- 25 March 2020
- 3 min read
How I became a healthcare worker in mental health
A few years ago Anita decided to change the course of her career and do something she'd thought about since her childhood. Here's why and how she became a healthcare worker.
My life before I was a healthcare worker
Before I began my journey to become a healthcare worker I worked in the NHS as an Information Analyst and later for the North Somerset council.
I had an accident (fell down stairs and broke my left wrist) which stopped me working there because I became permanently disabled.
I was in the middle of taking a BA Hons Business Studies degree at The University of the West of England. I passed this, getting a 2:1.
I then achieved a Post Graduate in Law and did responsible voluntary work in Custody protecting PACE CODE C rights, entitlements and wellbeing of detainees.
(I still do visits and contribute, attend local and senior meetings, interviews and am responsible for the rota/holidays.)
However, I didn't make the second year of my Barrister course which meant I hit a cross roads.
I was forced to consider where I would go from there.
A passion I've wanted to follow since my childhood
I decided to follow a passion I’ve had an interest in since I was young.
So I joined MIND in January 2019 as a volunteer and gained experience taking calls from the public (Mindline) who present various mental health issues - from schizophrenia to anxiety to everyday life difficulties and loneliness.
I was also used flexibly on their other service (Mindline Plus) that supports more severely mentally and or physically unwell clients.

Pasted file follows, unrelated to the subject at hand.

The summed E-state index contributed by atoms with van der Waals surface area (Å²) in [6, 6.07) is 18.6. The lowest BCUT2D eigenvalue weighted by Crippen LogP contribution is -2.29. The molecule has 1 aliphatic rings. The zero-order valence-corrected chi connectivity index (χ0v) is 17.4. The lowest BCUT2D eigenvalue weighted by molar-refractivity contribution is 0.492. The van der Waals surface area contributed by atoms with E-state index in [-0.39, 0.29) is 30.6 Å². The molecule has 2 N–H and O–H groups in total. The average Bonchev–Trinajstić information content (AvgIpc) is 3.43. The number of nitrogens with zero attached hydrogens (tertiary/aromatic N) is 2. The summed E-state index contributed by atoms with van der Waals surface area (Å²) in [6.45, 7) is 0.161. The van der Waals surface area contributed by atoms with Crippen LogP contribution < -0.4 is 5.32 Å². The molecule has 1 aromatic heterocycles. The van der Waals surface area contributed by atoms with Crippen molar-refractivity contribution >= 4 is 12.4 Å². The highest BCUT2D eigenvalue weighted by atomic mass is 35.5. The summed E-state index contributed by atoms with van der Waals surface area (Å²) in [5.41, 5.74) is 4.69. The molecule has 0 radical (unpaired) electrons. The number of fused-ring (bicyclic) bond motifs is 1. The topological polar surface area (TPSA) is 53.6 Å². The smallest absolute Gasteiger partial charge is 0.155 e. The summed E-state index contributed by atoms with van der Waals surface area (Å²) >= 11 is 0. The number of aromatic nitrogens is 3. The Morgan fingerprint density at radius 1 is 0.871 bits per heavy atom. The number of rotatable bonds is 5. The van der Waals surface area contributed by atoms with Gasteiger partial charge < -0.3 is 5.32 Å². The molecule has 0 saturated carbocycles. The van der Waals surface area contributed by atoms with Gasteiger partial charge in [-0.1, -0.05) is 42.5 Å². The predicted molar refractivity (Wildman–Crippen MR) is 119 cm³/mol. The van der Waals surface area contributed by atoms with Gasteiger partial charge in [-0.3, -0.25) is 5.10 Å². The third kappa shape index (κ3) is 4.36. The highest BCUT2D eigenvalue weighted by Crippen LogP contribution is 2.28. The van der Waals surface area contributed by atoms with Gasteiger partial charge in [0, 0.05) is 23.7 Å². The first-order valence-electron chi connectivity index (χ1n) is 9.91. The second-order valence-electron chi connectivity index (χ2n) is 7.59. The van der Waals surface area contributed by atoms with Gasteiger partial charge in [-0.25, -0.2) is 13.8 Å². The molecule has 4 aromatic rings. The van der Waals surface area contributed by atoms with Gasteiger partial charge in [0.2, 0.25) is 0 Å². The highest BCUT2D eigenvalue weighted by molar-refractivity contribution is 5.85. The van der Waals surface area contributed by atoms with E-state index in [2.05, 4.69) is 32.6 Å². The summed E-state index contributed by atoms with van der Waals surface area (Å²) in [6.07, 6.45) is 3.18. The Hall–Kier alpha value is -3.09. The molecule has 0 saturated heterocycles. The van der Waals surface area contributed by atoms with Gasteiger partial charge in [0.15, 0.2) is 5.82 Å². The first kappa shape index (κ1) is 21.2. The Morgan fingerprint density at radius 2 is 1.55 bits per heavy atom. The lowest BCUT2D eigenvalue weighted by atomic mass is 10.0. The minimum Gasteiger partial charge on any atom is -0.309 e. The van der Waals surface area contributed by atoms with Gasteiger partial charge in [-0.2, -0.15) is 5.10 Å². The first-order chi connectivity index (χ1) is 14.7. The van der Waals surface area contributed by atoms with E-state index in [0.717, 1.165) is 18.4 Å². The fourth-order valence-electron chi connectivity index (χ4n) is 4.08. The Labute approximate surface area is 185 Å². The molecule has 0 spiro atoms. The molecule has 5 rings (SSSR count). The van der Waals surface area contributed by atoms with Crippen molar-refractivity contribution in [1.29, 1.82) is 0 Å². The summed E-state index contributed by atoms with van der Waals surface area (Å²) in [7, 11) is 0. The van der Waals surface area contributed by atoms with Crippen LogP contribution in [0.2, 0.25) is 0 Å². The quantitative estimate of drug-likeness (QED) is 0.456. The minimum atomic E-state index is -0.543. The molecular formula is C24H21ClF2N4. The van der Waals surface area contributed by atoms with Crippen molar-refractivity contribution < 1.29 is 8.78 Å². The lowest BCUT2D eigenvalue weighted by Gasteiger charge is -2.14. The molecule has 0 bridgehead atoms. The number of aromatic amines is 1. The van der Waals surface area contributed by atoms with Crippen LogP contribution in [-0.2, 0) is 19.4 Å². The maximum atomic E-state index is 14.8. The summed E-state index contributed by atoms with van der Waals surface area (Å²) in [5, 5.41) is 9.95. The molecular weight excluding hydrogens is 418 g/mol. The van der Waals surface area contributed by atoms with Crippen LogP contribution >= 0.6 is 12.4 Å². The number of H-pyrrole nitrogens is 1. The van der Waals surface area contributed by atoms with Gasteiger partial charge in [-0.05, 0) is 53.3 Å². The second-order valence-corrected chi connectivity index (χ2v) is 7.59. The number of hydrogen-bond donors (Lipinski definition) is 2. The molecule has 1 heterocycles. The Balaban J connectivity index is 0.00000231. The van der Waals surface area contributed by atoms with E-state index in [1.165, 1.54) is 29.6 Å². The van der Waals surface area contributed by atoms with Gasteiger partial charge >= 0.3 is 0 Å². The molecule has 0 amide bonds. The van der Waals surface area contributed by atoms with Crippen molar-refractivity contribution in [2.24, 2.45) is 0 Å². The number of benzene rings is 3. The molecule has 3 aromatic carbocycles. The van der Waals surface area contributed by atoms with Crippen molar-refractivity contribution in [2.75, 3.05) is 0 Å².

After doing a year of that I joined a staffing agency and am now doing a paid contract job in mental health.
It’s a very different path to the one I was on before.
I found that working voluntarily gave me a clear understanding about this area of social care.
That was vital in helping me decide this is the right next career step for me.
My advice - follow your passion and work through set-backs to get there
I now work as a Healthcare worker in a rehabilitation private Hospital where all kinds of addiction and mental health issues are treated under the Mental Health Act.
On my career journey to this point I hit a few bumps on the road.
But not giving up and being prepared to re-start again have proved vital skills.
My varied previous experience has helped in this, and also in my need to manage a permanent disability (Chronic Regional Pain Syndrome, CRPS1) in my left hand.
I have learned that becoming disabled does not mean the end of your working life.
I am still very ambitious whilst requiring work, life and balance for my health needs.
My experience is that, despite set backs, you can change career direction and reach set goals.
I’ve learned that it is done by being determined and willing to get back up - especially if you are prepared to make some compromises on your goals as you travel along.